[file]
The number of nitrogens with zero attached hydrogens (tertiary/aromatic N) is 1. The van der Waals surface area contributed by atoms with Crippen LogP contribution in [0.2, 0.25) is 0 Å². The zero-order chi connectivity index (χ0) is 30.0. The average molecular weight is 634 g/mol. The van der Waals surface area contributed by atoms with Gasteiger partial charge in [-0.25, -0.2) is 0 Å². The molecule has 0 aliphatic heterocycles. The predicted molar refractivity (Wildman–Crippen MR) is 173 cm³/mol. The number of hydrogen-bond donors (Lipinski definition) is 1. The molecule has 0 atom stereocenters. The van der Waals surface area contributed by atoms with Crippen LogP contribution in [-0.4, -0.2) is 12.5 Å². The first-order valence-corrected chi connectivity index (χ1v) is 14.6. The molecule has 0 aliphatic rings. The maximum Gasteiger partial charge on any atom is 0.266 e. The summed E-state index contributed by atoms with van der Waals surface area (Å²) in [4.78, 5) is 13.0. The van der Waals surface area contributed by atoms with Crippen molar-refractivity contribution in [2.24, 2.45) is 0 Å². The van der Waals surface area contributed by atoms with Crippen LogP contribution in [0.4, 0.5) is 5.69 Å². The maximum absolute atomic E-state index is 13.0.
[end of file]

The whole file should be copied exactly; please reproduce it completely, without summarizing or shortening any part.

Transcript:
The number of nitrogens with zero attached hydrogens (tertiary/aromatic N) is 1. The van der Waals surface area contributed by atoms with Crippen LogP contribution in [0.2, 0.25) is 0 Å². The zero-order chi connectivity index (χ0) is 30.0. The average molecular weight is 634 g/mol. The van der Waals surface area contributed by atoms with Gasteiger partial charge in [-0.25, -0.2) is 0 Å². The molecule has 0 aliphatic heterocycles. The predicted molar refractivity (Wildman–Crippen MR) is 173 cm³/mol. The number of hydrogen-bond donors (Lipinski definition) is 1. The molecule has 0 atom stereocenters. The van der Waals surface area contributed by atoms with Crippen LogP contribution in [-0.4, -0.2) is 12.5 Å². The first-order valence-corrected chi connectivity index (χ1v) is 14.6. The molecule has 0 aliphatic rings. The maximum Gasteiger partial charge on any atom is 0.266 e. The summed E-state index contributed by atoms with van der Waals surface area (Å²) in [4.78, 5) is 13.0. The van der Waals surface area contributed by atoms with Crippen molar-refractivity contribution in [2.24, 2.45) is 0 Å². The van der Waals surface area contributed by atoms with Crippen LogP contribution in [0.4, 0.5) is 5.69 Å². The maximum absolute atomic E-state index is 13.0.